Three Books of Occult Philosophy/Book 1/Chapter 25

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weighty, earthy things. Amongst Plants, and Trees the Daffodill, Dragon-wort, Rue, Cummin, Hellebor, the tree from whence Benzoine comes, Mandrake, Opium, and those things which stupifie, and those things which are never sown, and never bear fruit, and those which bring forth berries of a dark colour, and black fruit, as the black Fig-tree, the Pine-tree, the Cypress-tree, and a certain tree used at burials, which never springs afresh with berries, rough, of a bitter tast, of a strong smell, of a black shadow, yielding a most sharp pitch, bearing a most unprofitable fruit, never dies with age, deadly, dedicated to Pluto, as is the Hearb pas-flower, with which they were wont Anciently to strow the graves before they put the dead bodies into them, wherefore it was lawfull to make their Garlands at feasts with all Hearbs, and Flowers besides pas-flowers, because it was mournfull, and not conducing to mirth. Also all creeping Animals, living apart, and solitary, nightly, sad, contemplative, dull, covetous, fearfull, melancholly, that take much pains, slow, that feed grosly, and such as eat their young. Of these kinds therefore are the Ape, the Cat, the Hog, the Mule, the Camel, the Bear, the Mole, the Asses, the Wolf, the Hare, the Dragon, the Basilisk, the Toad, all Serpents, and creeping things, Scorpions, Pismires, and such things as proceed from putrefaction in the Earth, in Water, or in the ruines of houses, as Mice, and many sorts of Vermin. Amongst birds those are Saturnine, which have long necks, and harsh voices, as Cranes, Estriches, and Peacocks, which are dedicated to Saturn, and Juno. Also the scrich-Owle, the horn-Owle, the Bat, the Lapwing, the Crow, the Quaile, which is the most envious bird of all. Amongst fishes, the Eel, living apart from all other fish; the Lamprey, the Dog-fish, which devours her young, also the Tortoise, Oisters, Cockles, to which may be added Sea-spunges, and all such things as come of them.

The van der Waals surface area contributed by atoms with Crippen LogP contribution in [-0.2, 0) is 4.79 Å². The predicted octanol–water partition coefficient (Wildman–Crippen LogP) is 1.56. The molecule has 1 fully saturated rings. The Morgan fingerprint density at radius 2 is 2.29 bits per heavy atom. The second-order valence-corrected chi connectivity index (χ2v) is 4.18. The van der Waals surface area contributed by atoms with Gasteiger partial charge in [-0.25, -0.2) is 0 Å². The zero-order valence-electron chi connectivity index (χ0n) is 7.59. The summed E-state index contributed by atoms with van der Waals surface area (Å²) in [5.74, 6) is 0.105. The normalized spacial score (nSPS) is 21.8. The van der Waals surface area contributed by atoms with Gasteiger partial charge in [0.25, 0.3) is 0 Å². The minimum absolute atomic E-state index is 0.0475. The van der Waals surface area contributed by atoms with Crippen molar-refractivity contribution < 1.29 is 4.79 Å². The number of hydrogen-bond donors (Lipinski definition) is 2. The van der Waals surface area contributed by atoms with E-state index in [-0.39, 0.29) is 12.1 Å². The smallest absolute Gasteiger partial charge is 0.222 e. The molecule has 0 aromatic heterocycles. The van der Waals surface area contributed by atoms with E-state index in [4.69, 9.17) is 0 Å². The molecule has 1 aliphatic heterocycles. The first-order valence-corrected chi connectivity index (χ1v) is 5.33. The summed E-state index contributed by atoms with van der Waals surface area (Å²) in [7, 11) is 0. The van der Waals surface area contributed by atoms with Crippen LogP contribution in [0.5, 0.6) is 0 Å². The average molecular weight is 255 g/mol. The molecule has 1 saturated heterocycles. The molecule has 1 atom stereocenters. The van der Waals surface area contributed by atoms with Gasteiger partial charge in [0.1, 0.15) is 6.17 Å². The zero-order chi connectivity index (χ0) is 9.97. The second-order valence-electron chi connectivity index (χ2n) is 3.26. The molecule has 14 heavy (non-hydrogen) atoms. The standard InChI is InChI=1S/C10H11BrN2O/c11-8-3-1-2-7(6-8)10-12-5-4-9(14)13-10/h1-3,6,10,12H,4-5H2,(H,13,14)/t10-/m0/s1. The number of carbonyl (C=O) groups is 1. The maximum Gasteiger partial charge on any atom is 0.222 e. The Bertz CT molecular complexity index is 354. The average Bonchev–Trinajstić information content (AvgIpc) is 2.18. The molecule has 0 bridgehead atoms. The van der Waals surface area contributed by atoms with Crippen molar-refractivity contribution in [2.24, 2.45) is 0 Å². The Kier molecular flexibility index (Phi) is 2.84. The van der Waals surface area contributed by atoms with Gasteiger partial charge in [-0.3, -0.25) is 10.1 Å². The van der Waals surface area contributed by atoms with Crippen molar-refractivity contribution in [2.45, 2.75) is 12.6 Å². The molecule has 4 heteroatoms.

Things under Jupiter, amongst Elements, are the Aire: amongst humors, blood, and the spirit of life, also all things which respect the encrease, nourishment, and vegetation of the life. Amongst tasts such as are sweet, and pleasant. Amongst Metals, Tin, Silver, and Gold, by reason of their temperateness: Amongst stones, the Hyacinth, Beril, Saphir, the Emrald, green Jasper, and aiery colours: Amongst Plants and Trees, Sea-green, Garden Basil, Bugloss, Mace, Spike, Mints, Mastick, Elicampane, the Violet, Darnell, Henbane, the Poplar tree, and those which are called lucky trees, as the Oke, the tree æsculus which is like an Oke but much bigger, the Holm tree, the Beech tree, the Hasle tree, the Service tree, the white Fig tree, the Pear tree, the Apple tree, the Vine,